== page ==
Chico Mendes Prize

The Chico Mendes Prize is awarded biennially to the best Practice Insights article by an early career practitioner in Ecological Solutions and Evidence.

About Chico Mendes

Chico Mendes was a Brazilian rubber tapper and environmental activist whose continued fight and defence for the Amazon rainforest, local labourers and indigenous peoples changed the course of conservation across Brazil.

Born into a generation of seringueiros (rubber tappers), Mendes grew up in the Amazon and became the voice of seringueiros throughout Brazil with his trade union activism and support for local communities. With increasing deforestation and expulsion of forest inhabitants, Mendes emphasized the need to establish reserves protected from destruction, and from which natural resources can be sustainability extracted to benefit local labourers and indigenous communities.

His work was internationally recognized with the UNEP Global 500 Roll of Honour in 1987, and after his sudden assassination just a year later, the Brazilian government posthumously established ‘Extractive reserves’ – a protected area from which its inhabitants have the right to practice traditional extractive practices, such as hunting and harvesting.

Ecological Solutions and Evidence launched the Chico Mendes Prize in 2021 during Chico Mendes Week (15-22 December) – which runs every year from his birthday to the day he was assassinated – in honour of his work and the work of on-the-ground practitioners around the world.

I am honoured with this tribute recognising the struggle and trajectory of my father, a simple rubber tapper, whose dream and determination changed the history of the Brazilian environment

– Angela Mendes, daughter and Coordinator of the Chico Mendes Committee

This biography is also available in Portuguese.

The Prize

The Chico Mendes Prize is awarded every two years to the best Practice Insights article published in the journal by an ecological practitioner at the start of their career.

In the absence of extenuating circumstances, ‘Early Career’ is defined as less than 5 years post- Ph.D. or -D.Phil. according to the date of the author’s graduation certificate, or less than 5 years’ work experience in environmental management according to the start date of first employment role. The winner of the Chico Mendes Prize will receive £250, membership of the British Ecological Society, and have the registration fees covered to attend the BES Annual Meeting if they wish to give a presentation on their work.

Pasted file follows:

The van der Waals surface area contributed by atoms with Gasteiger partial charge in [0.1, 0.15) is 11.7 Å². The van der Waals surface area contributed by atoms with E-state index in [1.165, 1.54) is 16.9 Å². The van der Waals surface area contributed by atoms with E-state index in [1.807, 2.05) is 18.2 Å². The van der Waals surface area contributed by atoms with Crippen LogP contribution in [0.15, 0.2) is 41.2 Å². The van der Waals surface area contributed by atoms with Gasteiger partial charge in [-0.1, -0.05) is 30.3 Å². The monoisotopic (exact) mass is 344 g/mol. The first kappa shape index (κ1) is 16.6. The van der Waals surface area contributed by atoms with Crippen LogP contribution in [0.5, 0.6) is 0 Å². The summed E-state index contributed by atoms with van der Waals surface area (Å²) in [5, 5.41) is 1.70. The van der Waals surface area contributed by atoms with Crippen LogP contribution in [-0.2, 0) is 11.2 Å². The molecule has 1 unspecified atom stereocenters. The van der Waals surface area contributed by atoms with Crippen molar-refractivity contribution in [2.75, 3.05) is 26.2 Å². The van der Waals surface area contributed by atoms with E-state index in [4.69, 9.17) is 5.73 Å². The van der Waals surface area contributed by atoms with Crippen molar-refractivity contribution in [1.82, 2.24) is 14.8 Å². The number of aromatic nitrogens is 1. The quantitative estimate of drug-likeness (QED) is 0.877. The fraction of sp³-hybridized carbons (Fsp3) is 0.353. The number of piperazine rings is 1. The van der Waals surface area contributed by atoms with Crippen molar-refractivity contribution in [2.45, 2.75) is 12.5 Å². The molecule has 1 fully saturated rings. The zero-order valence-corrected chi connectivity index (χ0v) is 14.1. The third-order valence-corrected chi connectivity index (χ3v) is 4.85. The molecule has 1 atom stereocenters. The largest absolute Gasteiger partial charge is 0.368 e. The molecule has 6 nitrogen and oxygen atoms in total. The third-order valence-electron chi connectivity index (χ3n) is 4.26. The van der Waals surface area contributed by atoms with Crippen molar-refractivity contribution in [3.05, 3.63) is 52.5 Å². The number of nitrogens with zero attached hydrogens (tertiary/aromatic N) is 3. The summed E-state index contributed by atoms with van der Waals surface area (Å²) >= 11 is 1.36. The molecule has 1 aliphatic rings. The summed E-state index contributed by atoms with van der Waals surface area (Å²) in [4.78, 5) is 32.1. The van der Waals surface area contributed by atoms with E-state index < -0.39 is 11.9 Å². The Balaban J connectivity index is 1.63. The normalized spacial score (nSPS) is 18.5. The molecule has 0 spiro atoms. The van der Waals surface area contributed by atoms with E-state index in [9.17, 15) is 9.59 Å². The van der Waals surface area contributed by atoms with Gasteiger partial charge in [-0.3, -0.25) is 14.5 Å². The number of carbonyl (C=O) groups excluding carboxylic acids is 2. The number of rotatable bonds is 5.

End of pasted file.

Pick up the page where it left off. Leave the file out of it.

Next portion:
Ecological Solutions and Evidence also awards the Georgina Mace Prize for the best Research article by an early career researcher, which is announced annually.

Winner of the 2021 prize

Alexandro Leverkus

Enabling conditions for the implementation and conservation outcomes of a private nature reserve

Alexandro B. Leverkus, José María Rey Benayas, Pedro Solís, José María Sierra (Ecological Solutions and Evidence. 2020; 1:e12019)

Public nature reserves are often the cornerstone of nature conservation but are usually limited in extent; restricted by private ownership of surrounding land with expansions met with increasing public opposition. Therefore expanding conservation efforts to privately owned land can play a key role in halting biodiversity loss and achieving global conservation targets. Such instances however are seldom reported and very little is known about the process of establishing a privately-owned conservation area.

In this Practice Insights, Alexandro Leverkus and colleagues share an inspiring case study of how a private land in central Spain became to establish itself as the Chico Mendes-Los Barranquillos private reserve. They detail the administrative and ecological hurdles that had to be overcome during the initial phases before outlining the ethical, biophysical, economic, social-cultural and governance factors that led to the successful reserve that is maintained to this day. The article not only highlights how conservation-orientated management of private lands can be achieved successfully, but share recommendations for government agencies to help foster private land conservation by reducing the bureaucratic barriers and providing technical and financial incentives.

As surprised as the authors and journal Editors were by the serendipity of awarding the inaugural Chico Mendes prize to an article about the Chico Mendes-Los Barranquillos reserve, the Editors all agreed that Alex’s article embodies what the prize is about – celebrating the work of on-the-ground practitioners around the world. Editor-in-Chief Marc Cadotte highlighted how management interventions and policy instruments on public lands are frequently under the microscope of policymakers, researchers and environmental advocates, but case studies like this can not only demonstrate the potential of establishing private reserves, it showcases the benefits to both community and environment.

Alex coupled his love for nature and desire to help solve the environmental crisis by studying environmental science around the world, building up his experience studying in Melbourne, London and Granada, where he obtained his PhD in ecology. His main research area is in natural disturbances but, completely unrelated to his studies, was profoundly inspired to write this article after learning about the landowner’s commitment to protecting wildlife at his personal expense and ultimately obtaining an official protected area status to perpetuate conservation on the reserve.

Read Alex’s blog post about the research here.

Find the winning article as well as the shortlisted papers for the 2021 Chico Mendes Prize in this virtual issue.